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ORIGINAL ARTICLE
Year : 2020  |  Volume : 68  |  Issue : 3  |  Page : 636-639

Measurement of Choroid Thickness Using Optical Coherence Tomography to Monitor Intracranial Pressure in an Idiopathic Cranial Hypertension Model


1 Department of Ophthalmology, Yenikent State Hospital, Sakarya, Turkey
2 Department of Neurosurgery, Memorial Sisli Hospital, Istanbul, Turkey

Date of Web Publication6-Jul-2020

Correspondence Address:
Dr. Serdar Çevik
Memorial Şişli Hastanesi, Piyalepaşa bulvarı No: 4 34385, Şişli, İstanbul
Turkey
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Source of Support: None, Conflict of Interest: None


DOI: 10.4103/0028-3886.288980

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 » Abstract 


Background: Idiopathic intracranial hypertension (IIH) is a condition with increased intracranial pressure (ICP) without mass lesion or a known etiology with normal cerebrospinal fluid (CSF) composition. With optical coherence tomography (OCT), which is a noninvasive imaging technique, cross-sectional scans of the retina, choroid, and optic nerve head can be obtained with a resolution that is close to histological resolution.
Aim: The study aimed to evaluate the efficacy of OCT in providing practical and sensitive measurements to follow-up patients with IIH.
Materials and Methods: This retrospective study included 22 patients with IIH and 22 healthy controls. OCT was used to measure peripapillary retinal nerve fiber layer thickness (RNFLT), ganglion cell layer (GCL) thickness and inner plexiform layer (IPL) thickness, and subfoveal choroidal thickness (CT). Lumbar puncture (LP) was performed to evaluate ICP. An association between subfoveal CT and ICP was noted in patients with IIH—a finding that has not been reported previously.
Results: Patients with IIH had increased RNFLT (P < 0.000) and CT (P < 0.000) compared with healthy controls. In addition, subfoveal CT was significantly correlated with ICP (rs= 0.851; P < 0.000).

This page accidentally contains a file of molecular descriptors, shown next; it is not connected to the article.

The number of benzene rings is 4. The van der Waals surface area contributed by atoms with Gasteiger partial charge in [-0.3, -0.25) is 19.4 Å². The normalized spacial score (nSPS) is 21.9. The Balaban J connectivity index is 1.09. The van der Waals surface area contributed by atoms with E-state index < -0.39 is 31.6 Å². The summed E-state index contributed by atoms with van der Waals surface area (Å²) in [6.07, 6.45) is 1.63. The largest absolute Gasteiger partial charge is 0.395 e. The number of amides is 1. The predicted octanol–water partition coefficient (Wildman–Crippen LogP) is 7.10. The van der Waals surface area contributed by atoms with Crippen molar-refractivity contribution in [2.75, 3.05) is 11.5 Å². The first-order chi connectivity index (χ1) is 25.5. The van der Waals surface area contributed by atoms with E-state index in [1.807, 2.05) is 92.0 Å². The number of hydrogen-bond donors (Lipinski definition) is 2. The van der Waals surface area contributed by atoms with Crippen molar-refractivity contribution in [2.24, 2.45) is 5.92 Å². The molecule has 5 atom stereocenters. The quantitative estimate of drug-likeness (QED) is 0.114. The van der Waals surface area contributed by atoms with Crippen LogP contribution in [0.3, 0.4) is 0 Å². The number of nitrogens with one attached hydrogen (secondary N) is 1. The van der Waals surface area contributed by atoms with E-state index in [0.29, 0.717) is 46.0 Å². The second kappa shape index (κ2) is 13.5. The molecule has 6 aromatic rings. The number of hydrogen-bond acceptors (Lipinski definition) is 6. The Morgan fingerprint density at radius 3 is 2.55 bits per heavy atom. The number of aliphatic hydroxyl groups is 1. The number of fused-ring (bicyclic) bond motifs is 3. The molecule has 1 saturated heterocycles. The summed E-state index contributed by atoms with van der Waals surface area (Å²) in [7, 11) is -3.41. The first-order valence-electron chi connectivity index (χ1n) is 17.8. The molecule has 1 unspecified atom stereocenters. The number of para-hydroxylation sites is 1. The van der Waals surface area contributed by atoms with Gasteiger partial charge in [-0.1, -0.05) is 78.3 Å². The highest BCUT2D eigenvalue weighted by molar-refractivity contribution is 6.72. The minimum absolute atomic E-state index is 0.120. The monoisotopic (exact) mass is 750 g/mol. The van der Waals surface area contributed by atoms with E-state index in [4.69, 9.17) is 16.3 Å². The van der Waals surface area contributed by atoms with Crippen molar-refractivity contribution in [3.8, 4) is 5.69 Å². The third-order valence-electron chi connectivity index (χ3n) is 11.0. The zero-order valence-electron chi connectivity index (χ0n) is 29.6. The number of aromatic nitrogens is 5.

Conclusion: Measurement of CT by OCT, which reflects ICP, allows for the follow-up of patients with IIH. In addition, it can be used to monitor other diseases with high ICP.


Keywords: Choroidal thickness, idiopathic intracranial hypertension, intracranial hypertension, optical coherence tomography
Key Messages: Idiopathic intracranial hypertension (IIH) is an increased intracranial pressure (ICP) condition that primarily affects young obese women. A noninvasive quantitative technique for monitoring ICP is not yet available. OCT is a noninvasive tool that can help to monitor IIH.


How to cite this article:
Ozdemir I, Çevik S. Measurement of Choroid Thickness Using Optical Coherence Tomography to Monitor Intracranial Pressure in an Idiopathic Cranial Hypertension Model. Neurol India 2020;68:636-9

How to cite this URL:
Ozdemir I, Çevik S. Measurement of Choroid Thickness Using Optical Coherence Tomography to Monitor Intracranial Pressure in an Idiopathic Cranial Hypertension Model. Neurol India [serial online] 2020 [cited 2020 Aug 10];68:636-9. Available from: http://www.neurologyindia.com/text.asp?2020/68/3/636/288980




Idiopathic intracranial hypertension (IIH) is a condition with increased intracranial pressure (ICP) without mass lesion or a known etiology with normal cerebrospinal fluid (CSF) composition.[1],[2] Increased ICP in IIH causes axoplasmic flow stasis and ischemia with or without papilledema.[3] Therefore, IIH may result in permanent vision loss, visual disturbance, and diplopia.[4] It primarily affects young obese females. With obesity being an epidemic, IIH has become a critical disease.[1]